Quarterback Christian Stewart returned to Brigham Young University in 2013 thinking of football as his past and an accounting degree as his future. Only the end remains when every FBS school, even FIU, leaves you on the shelf.
As of Thursday, the accounting degree remains thus. But football, too, remains with Stewart for one more game, the Miami Beach Bowl, after one of the college football season’s biggest injuries started his 1980s sports movie rise from backup to late-season storied program star.
BYU finished the season on a four-game winning streak. In that run, Stewart threw 14 touchdowns, only one interception, and has been over 10 yards per attempt in each of the last three games.
“Every single game, he’s improved,” BYU coach Bronco Mendenhall said. “His first start was Central Florida (a 31-24 overtime loss). He gave us a great chance. A game that got away from us early was Boise State (a 55-30 loss). That wasn’t so much him as the entire team and the supporting cast. Our team loves Christian, and our coaches love him. He’s worked really hard, he’s a great leader, he’s a fantastic kid, and he’s done everything he can to help our team.
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“My challenge to the rest of the team has been that I’d love to see them improve, work as hard and mature and grow as fast as what he’s done.”
BYU was 4-0 and rumbling toward bashing through the College Football Playoff wall when quarterback Taysom Hill suffered a broken leg in the second quarter against Utah State. In came Stewart for the remainder of what would be a 35-20 loss, the first of four consecutive losses.
“When [Hill] went down, it was kind of, ‘What now?’” Mendenhall said. “I think our team thought the same thing. And it played that way for a while. For a while, the team identity was lost without Taysom.”
The list of Heisman Trophy contenders included Hill before a list of BYU football scholarship players included Stewart.
He had been a walk-on in 2008 out of Orem (Utah) Timpanogos High. After a redshirt season and serving his two-year Mormon mission in Japan, Stewart saw five scholarship quarterbacks ahead of him, with two more getting offers from BYU.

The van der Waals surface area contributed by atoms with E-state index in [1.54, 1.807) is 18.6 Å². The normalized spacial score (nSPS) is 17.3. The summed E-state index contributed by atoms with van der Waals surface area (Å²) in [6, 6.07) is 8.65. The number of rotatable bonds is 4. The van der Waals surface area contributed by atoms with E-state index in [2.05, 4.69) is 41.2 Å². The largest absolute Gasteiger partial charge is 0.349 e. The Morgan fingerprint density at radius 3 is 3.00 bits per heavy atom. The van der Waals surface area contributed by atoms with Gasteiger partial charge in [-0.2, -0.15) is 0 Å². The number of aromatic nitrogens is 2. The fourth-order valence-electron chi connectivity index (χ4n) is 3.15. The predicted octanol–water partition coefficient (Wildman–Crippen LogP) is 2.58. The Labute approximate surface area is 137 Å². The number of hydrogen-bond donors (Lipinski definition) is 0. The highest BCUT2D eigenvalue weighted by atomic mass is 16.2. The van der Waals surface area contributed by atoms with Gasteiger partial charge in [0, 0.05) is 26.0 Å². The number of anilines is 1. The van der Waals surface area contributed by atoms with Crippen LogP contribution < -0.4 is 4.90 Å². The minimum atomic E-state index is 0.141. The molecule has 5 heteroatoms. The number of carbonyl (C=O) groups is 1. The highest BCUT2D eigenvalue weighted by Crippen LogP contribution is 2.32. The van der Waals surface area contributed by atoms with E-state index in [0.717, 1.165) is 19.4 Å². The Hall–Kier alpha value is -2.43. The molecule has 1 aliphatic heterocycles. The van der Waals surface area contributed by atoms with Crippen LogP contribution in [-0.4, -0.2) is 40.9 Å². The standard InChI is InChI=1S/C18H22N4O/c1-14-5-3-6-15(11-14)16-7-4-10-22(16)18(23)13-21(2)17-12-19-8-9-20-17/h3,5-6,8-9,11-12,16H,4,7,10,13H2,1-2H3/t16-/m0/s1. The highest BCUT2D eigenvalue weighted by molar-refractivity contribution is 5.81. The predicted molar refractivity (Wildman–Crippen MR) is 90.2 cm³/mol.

Stewart chose transferring to junior college, Snow College, over quitting football. As a starter his second year, he completed 55.7 percent of his passes, threw for 37 touchdowns, 10 interceptions, averaged 240.1 passing yards per game and 9.1 yards per attempt (that’s good).
“I was the second-rated junior college quarterback in the country, and I didn’t have one DivisionI offer,“ Stewart said while standing in FIU Stadium, where BYU is practicing this week. “Actually, FIU was recruiting me but decided not to offer me. I just decided to quit football and go back to BYU for school to have [a degree from] one of the top accounting programs in the country. I was pursuing that, and I ran into one of the coaches. He said, ‘Hey, we want you back on the team.’”
Though he appeared in only one 2013 game and threw two passes, Stewart earned a scholarship for 2014.
“I didn’t think I’d see much of the field because we had an amazing quarterback ahead of me,” Stewart said.
That changed when Hall’s break turned into Stewart’s. Believing Stewart was BYU’s only quarterback ready to play, Mendenhall took some of the quarterback runs out of the offense and worked to Stewart’s strength, throwing downfield.
“As far as my ability to play, score touchdowns and win games, I had that confidence all along,” Stewart said. “There were times when doubt was able to creep in just because we had lost four games in a row and it didn’t matter whether I’d played really well or really badly, we kept losing. That was when our team came together, after the Boise State game.
“We got our mouth kicked in. We had to come together as a team. We either lay down or we come together and turn this thing around. That’s what we’ve been able to do the last four games.”